Letters on nuclear power, private ownership and the profit system
26 March 2011
Following is a selection of letters from readers on the March 24 perspective by Patrick O’Connor, “Nuclear power, private ownership and the profit system.”
This article is the only piece of commentary I have read that identifies the key lesson to be learnt from the continuing events at the Fukushima power station.
I’m a physicist working in publicly funded scientific research, unconnected to the nuclear industry.
I am pro-nuclear energy for what I consider to be the most logical reason. The energy density of the uranium fission process is five orders of magnitude larger than chemical combustion. All else follows from this; five orders of magnitude less fuel is needed per kWh and five orders of magnitude less waste is produced. This does not mean nuclear energy is risk free, just that the problems are five orders of magnitude smaller than fossil fuel use.
As you say, “The problem is not nuclear power per se, but the social and economic order under which it is developed”. This is the real issue, and one that has plagued nuclear energy since its discovery in the 1930s.
Why do we use the Uranium-Plutonium fuel cycle and not the Thorium-Uranium fuel cycle? Because Th-U has no weapons-grade byproducts, and the field matured in the context of a World War. Therefore the nuclear power industry developed off the back of an extremely well funded military programme. Had the secrets of the atomic nucleus been discovered in peacetime, this history could very well be different.
Why does most of the world use PWR and BWR reactors? Because this was the best engineering solution for US Navy submarines.
What is needed today is a root and branch re-examination of the best form of nuclear power stations for mass, civilian energy generation, taking into account these particular societal constraints. Not merely adapting pre-existing technologies developed for military applications.
There are many promising nuclear technologies that have the potential to deliver carbon-free generation capacity. This requires a sober examination of each’s characteristics and dispassionate research.
The profit motive works against this.
Returning to Fukushima, the situation is still developing, workers are selflessly taking personal risk to avert releases of materials and should be praised for this. However, there is gathering evidence of TEPCO and government hesitation to safely and quickly cool the reactors, lest they be unrecoverable.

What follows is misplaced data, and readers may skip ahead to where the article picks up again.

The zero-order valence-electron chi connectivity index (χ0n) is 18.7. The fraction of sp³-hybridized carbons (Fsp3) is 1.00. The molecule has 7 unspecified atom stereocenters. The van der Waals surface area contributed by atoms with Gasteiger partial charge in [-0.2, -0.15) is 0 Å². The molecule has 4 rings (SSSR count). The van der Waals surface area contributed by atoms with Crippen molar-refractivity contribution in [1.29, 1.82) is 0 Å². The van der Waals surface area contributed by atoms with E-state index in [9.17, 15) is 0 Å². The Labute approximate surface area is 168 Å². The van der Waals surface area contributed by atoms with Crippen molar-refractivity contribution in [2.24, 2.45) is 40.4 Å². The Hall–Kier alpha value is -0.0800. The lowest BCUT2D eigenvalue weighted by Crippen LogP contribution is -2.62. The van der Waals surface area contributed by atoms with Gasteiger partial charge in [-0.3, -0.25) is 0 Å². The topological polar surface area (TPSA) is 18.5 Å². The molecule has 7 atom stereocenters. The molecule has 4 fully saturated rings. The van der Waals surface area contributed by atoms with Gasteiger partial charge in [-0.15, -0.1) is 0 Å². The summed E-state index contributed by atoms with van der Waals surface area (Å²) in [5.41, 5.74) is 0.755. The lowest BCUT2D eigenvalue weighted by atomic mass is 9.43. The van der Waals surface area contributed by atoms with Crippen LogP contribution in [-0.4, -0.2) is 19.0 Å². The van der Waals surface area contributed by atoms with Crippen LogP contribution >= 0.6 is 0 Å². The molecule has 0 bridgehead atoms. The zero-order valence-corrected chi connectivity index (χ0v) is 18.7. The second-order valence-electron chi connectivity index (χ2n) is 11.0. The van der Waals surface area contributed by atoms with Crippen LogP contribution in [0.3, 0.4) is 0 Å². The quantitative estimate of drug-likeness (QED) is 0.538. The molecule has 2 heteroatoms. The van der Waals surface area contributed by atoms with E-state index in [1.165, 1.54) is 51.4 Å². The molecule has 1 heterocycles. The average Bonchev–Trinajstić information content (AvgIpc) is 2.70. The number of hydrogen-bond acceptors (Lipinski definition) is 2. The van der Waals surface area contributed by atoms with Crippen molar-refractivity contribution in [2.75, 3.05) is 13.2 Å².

Once again, we see the benefits of a technology being compromised by the profit motive.
24 March 2011
Mr. O’Connor’s perspective on nuclear power is very much welcome as a contrast to the petty bourgeois hand-wringing of such outfits as the ISO, which calls in an article on the Socialist Worker web site entitled “The Risks of Nuclear Roulette” for a “reinvigorated anti-nuclear movement” where “anti-nuclear activists and socialists” work together on the basis of the slogan “Nuclear power—no thanks!” (!)
Mr. O’Connor is right to see the potential of nuclear power in a socialist society. The ecological movement is wedded to the social conditions of capitalism and the quest of privileged individuals (as individuals) or individual companies/institutions/municipalities to appear to “reduce their ecological footprint” by way of—in this context—the totally decorative installation of “sensible...energy sources such as wind turbines and solar panels” in the words of the Socialist Worker, along with other useless upper-class status symbols like the expensive hybrid car. The ecological movement and its sustainers in the petty bourgeois left are incapable of envisioning a society that approaches environmental and energy problems as a society based on rational and systematic planning. So they can only say, to quote the Socialist Worker article again: “the catastrophe in Japan underlines the argument that anti-nuclear campaigners and socialists have made since the inception of nuclear power: There is no such thing as a safe nuclear plant.”
24 March 2011
Depending upon which side of the international chessboard one is observing the sordid action, an unmitigated disaster with hideous ramifications may just be a minor inconvenience and barely worth a mention.
24 March 2011
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